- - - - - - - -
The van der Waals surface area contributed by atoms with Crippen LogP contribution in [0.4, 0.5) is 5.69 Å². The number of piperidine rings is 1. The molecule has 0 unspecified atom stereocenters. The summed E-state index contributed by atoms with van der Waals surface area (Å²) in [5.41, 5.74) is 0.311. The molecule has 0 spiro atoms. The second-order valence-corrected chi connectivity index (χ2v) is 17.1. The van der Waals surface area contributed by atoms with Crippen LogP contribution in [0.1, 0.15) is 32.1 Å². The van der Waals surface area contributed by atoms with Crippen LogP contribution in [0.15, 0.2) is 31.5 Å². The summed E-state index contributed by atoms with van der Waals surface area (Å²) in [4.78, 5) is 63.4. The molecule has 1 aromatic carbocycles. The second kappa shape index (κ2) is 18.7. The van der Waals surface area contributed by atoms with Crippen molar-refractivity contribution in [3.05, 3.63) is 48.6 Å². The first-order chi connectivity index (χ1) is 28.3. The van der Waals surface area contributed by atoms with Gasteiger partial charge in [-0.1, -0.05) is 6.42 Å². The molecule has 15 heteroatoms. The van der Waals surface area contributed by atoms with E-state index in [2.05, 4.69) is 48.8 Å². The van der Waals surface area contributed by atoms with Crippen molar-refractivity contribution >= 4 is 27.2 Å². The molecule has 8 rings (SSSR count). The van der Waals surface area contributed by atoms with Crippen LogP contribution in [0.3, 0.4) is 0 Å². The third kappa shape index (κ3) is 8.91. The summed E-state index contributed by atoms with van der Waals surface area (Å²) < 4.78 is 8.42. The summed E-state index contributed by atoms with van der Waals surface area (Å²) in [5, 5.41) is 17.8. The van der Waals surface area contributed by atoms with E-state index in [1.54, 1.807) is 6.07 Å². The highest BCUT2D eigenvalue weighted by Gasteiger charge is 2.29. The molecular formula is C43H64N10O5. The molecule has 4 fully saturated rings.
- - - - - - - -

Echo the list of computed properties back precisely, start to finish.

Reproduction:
The van der Waals surface area contributed by atoms with Crippen LogP contribution in [0.4, 0.5) is 5.69 Å². The number of piperidine rings is 1. The molecule has 0 unspecified atom stereocenters. The summed E-state index contributed by atoms with van der Waals surface area (Å²) in [5.41, 5.74) is 0.311. The molecule has 0 spiro atoms. The second-order valence-corrected chi connectivity index (χ2v) is 17.1. The van der Waals surface area contributed by atoms with Crippen LogP contribution in [0.1, 0.15) is 32.1 Å². The van der Waals surface area contributed by atoms with Crippen LogP contribution in [0.15, 0.2) is 31.5 Å². The summed E-state index contributed by atoms with van der Waals surface area (Å²) in [4.78, 5) is 63.4. The molecule has 1 aromatic carbocycles. The second kappa shape index (κ2) is 18.7. The van der Waals surface area contributed by atoms with Crippen molar-refractivity contribution in [3.05, 3.63) is 48.6 Å². The first-order chi connectivity index (χ1) is 28.3. The van der Waals surface area contributed by atoms with Gasteiger partial charge in [-0.1, -0.05) is 6.42 Å². The molecule has 15 heteroatoms. The van der Waals surface area contributed by atoms with E-state index in [2.05, 4.69) is 48.8 Å². The van der Waals surface area contributed by atoms with Crippen molar-refractivity contribution >= 4 is 27.2 Å². The molecule has 8 rings (SSSR count). The van der Waals surface area contributed by atoms with Crippen LogP contribution in [0.3, 0.4) is 0 Å². The third kappa shape index (κ3) is 8.91. The summed E-state index contributed by atoms with van der Waals surface area (Å²) < 4.78 is 8.42. The summed E-state index contributed by atoms with van der Waals surface area (Å²) in [5, 5.41) is 17.8. The van der Waals surface area contributed by atoms with E-state index in [1.54, 1.807) is 6.07 Å². The highest BCUT2D eigenvalue weighted by Gasteiger charge is 2.29. The molecular formula is C43H64N10O5. The molecule has 4 fully saturated rings.